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Michael Kakakios Primary Health and Community Partnerships Branch April 2007 What is the future of multicultural health?

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Presentation on theme: "Michael Kakakios Primary Health and Community Partnerships Branch April 2007 What is the future of multicultural health?"— Presentation transcript:

1 Michael Kakakios Primary Health and Community Partnerships Branch April 2007 What is the future of multicultural health?

2 Where have we come from? The period of the 1980’s and 1990’s was a period of rapid growth for multicultural health in NSW The period since 2000 is more uneven. While there has been growth in the funds available this has not been uniform. The growth has occurred in areas such as the HCIS and statewide multicultural health services

3 Where are we now? At the Commonwealth level the Australian Government, faced with an ageing population has responded by: –Increasing the immigration intake –Providing incentives for increasing the number of births (5.8% increase since 2004) In response to the criticisms about the way they have handled refugee issues, they have: -beefing up services to refugees -focused more on improving coordination of services and programs

4 Current situation (continued) At the NSW Government level: New legislation (Community Relations and Principles of Multiculturalism Act 2000) has enhanced the policy context The new Act has had a positive impact on a number of key departments. New multicultural units have been established in many key service departments Better systems for coordinating policy (NSW Government Immigration Settlement Planning Committee) The NSW State Plan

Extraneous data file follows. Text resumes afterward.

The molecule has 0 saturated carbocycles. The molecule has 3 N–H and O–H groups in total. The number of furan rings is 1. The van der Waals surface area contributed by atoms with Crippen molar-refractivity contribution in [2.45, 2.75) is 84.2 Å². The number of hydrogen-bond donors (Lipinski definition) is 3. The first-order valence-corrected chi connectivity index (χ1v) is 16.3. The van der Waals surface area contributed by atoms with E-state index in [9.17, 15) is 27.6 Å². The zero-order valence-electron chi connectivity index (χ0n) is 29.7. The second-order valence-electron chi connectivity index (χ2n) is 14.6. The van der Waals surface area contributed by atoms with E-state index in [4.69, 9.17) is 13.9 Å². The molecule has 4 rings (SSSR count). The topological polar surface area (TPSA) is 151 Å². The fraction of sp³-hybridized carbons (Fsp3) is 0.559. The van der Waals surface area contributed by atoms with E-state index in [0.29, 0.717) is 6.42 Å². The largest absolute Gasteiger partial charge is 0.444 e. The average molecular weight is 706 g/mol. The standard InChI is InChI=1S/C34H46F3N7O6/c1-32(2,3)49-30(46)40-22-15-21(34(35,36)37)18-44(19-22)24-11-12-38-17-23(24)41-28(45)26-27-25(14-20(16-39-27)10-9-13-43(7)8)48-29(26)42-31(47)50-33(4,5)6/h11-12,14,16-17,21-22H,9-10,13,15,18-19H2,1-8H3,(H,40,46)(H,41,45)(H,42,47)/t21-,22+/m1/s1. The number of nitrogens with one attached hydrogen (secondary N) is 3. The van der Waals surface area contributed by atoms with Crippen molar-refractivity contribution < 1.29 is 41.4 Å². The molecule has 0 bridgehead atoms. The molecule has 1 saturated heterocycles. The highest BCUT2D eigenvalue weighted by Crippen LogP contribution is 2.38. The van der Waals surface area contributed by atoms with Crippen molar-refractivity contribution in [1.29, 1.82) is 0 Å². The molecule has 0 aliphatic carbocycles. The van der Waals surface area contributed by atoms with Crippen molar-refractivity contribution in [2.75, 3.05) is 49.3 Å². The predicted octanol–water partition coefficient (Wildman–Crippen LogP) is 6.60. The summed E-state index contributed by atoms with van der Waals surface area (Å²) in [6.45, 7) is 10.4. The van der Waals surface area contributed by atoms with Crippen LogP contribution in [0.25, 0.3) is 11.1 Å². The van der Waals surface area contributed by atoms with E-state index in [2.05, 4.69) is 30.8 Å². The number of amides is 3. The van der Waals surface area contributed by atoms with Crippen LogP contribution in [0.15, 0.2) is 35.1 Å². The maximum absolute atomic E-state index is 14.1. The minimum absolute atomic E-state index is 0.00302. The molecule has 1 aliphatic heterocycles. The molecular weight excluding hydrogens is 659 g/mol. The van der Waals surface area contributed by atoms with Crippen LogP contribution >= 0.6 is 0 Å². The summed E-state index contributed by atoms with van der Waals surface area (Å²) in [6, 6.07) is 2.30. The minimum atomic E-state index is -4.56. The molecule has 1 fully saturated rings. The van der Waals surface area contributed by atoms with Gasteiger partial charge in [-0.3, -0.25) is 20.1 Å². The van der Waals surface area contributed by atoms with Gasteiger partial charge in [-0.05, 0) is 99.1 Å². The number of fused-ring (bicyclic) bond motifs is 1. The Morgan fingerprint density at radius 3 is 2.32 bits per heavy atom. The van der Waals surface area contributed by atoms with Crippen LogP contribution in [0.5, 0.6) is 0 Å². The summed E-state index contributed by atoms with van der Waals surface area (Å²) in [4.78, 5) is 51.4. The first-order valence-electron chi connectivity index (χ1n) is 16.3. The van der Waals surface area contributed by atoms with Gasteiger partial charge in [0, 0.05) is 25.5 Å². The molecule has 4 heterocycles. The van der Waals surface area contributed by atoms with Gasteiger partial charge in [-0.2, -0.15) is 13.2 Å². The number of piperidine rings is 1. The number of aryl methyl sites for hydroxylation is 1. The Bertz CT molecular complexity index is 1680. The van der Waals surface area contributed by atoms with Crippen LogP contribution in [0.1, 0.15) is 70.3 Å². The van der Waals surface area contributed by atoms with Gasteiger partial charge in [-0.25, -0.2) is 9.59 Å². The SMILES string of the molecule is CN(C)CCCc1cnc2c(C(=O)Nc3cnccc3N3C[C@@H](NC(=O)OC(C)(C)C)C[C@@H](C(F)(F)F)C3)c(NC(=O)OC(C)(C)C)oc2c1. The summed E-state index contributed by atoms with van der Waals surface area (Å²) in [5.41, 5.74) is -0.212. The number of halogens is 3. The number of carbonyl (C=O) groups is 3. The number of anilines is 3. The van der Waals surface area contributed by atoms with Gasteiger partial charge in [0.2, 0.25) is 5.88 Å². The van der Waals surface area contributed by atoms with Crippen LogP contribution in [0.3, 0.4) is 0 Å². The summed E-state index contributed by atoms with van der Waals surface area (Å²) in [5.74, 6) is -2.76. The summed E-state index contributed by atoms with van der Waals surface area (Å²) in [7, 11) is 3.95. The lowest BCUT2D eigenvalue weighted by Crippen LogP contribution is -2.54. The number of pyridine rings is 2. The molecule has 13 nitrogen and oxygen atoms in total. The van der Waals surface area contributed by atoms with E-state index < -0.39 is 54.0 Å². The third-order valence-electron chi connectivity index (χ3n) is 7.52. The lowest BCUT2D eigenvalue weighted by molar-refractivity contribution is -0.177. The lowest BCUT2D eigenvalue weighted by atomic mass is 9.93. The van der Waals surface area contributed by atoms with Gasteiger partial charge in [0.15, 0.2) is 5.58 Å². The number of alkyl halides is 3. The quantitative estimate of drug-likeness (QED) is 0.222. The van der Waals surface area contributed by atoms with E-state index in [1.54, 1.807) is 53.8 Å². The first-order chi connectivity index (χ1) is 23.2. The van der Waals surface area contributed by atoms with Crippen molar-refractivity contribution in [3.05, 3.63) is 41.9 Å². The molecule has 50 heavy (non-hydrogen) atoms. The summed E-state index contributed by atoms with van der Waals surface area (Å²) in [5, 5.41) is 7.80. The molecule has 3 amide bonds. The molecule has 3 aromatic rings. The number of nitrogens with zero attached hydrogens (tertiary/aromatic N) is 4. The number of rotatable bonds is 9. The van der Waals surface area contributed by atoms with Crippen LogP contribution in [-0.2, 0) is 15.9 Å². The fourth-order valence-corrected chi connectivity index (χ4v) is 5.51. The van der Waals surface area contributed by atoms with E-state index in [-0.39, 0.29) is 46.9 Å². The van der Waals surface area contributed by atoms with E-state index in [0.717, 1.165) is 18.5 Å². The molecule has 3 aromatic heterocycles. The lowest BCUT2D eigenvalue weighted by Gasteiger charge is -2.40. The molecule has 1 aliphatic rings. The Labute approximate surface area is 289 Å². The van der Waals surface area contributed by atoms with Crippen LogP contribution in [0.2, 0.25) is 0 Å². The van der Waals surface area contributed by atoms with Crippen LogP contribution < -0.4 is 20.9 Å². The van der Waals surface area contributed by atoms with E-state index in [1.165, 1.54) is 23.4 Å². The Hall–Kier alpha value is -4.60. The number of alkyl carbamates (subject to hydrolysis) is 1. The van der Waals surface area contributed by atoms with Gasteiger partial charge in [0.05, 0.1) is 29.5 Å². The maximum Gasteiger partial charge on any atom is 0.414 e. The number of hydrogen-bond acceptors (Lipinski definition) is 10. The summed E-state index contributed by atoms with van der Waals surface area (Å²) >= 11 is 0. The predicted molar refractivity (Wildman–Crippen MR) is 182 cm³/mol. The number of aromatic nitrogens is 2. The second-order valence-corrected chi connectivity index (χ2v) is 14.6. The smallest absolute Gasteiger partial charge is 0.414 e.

5 The Future: Work within the relevant NSW policy context

6 Current situation (continued) At the NSW Health level: A more complex work environment caused by a surging growth in demand (ageing population, ageing population, financial sustainability, workforce shortages, technology, growing community expectations) AHS restructure & more pressure to contain the size of the Department. The pressures are not specific to multicultural health however, they are system wide Still a modest growth in the area of refugee health, mental health Problems remain however, partly due to the scale of the operation eg interpreters

7 The Current Situation (continued) NSW Health is a large complex system (Approximately $11billion): In 2004/05: there were in NSW 61 million clinical interventions provided in the community (24.5 million in the public community health system and 36.2 million GP presentations) 2.2 million public & private hospital admissions Approximately 100,000 health workers Approximately 15% turnover in health staff.

8 The current situation: Multicultural health program in NSW 2005/06 Total budget for multicultural health program (dedicated to services that target CALD communities) was $43.2 million p.a. Employed 547 full time equivalent staff HCIS – 35% of the budget Recurrent funding for AHS positions 28% of budget Statewide multicultural services 18% Non-recurrent projects 18%